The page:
For the uninitiated, tootsie is a affectionate term used in Thailand for a campy gay guy. And celebrating this without restraint, Line TV created a series based on the online accounts of Thachpacha Setthachai, a proud tootsie who does a Carrie Bradshaw and recalls the many humourous episodes he has with his three best friends – two gay and one lesbian.
Winning over 6 million views, Diary of Tootsies received such popularity that it got another season. So yes, Tootsies & The Fake is indeed a feature film rendition of that Thai series. And yup, it’s more of the same, for better or for worse.
Fake it till you make it is a common philosophy in the West, but in this film, Gus (Paopetch Charoensook) and his friends each comes face-to-face with a situation that calls for some fibbing.
Lesbian Natty (Pattarasaya Kruasuwansiri) wants to win her inheritance over her mother’s cat, but is given the ultimatum that she needs a grandchild for that to happen. Gus bumps into his ex, Top (JJ Kritsanapoom Pibunsonggram), and finds it hard to resist the eligible bachelor, while keeping his own relationship alive against the threat of a bratty niece. But for Tootsies & The Fake, the main arc comes from Golf (Thongchai Thongkuntom) and Kim (Ratthanant Janyajirawong).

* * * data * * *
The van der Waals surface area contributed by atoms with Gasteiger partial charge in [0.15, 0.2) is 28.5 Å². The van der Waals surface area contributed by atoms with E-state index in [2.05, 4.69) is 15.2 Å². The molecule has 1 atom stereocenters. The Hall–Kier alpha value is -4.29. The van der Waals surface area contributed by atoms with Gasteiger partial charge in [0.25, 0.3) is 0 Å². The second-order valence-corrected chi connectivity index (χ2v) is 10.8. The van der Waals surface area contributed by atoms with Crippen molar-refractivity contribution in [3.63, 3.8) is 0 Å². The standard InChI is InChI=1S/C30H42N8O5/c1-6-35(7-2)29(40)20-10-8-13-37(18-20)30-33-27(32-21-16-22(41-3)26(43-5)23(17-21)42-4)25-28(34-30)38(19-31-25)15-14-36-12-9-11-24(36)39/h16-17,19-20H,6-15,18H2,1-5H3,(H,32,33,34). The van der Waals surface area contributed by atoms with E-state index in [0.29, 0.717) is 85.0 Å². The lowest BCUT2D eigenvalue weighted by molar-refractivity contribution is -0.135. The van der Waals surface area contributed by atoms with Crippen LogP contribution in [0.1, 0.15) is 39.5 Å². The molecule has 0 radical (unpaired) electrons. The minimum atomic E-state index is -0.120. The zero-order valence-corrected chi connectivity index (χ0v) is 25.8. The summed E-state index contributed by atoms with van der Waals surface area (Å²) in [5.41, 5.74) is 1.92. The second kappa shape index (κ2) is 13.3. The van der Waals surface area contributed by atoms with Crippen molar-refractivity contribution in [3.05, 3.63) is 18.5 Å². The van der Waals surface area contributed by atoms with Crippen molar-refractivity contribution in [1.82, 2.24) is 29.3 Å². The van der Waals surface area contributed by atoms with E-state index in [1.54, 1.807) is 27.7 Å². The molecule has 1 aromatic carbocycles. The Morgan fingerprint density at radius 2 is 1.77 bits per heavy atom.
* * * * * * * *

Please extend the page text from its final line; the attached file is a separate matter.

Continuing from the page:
Make-up artist Golf gets to meet his idol Cathy (Araya A. Hargate) during a production set, but unwittingly causes her to get a head injury with his sweat – you read right, his sweat. Only in the universe of the tootsies can such extreme gags count as logical, and Kittiphak Thongauam lets it rip with the toilet humour and OTT reactions. Slapstick fans, this one’s for you.
But at the same time, it’s hard to resist the ugly duckling conundrum. As Golf and Kim finds a lookalike to replace the comatose actress in an important TV commercial shoot, the duo struggles to teach grace and etiquette to the crude street hawker replacement. The will-she-or-won’t-she scenario never gets old, especially when the solution comes undone halfway.
Make no mistake about it, Tootsies & The Fake doesn’t pretend to be high-brow fare, and relishes in the formula that made it gold in the first place. Expect extreme reactions (Janyajirawong has this department sold), madcap sequences (Thongkuntom always starts a riot), and some of the best product placement ever featured in a film (Jack Neo needs to learn from Thongauam on this one).
While the back story works better if you have watched the series, the film fills you in enough to not disrupt the plot. However, there are local references that definitely make the title more enjoyable for the Thai, including the 9×9 reference (Pibunsonggram’s old band) and various celebrity cameos such as Ice Paris Intarakomalyasut.
It’s hard to forgive one-dimensional stereotypes and a manic plot, but when the eye-candy characters are refreshingly unabashed and uncensored, and their many attempts to draw out laughter so wholehearted, it’s definitely okay to let out a chuckle. Don’t worry – laugh is laugh, we won’t judge.
This comedy never lets up on the drama. Tootsies & The Fake flies the gay flag high and continues its homegrown legacy full of unique Thai charm.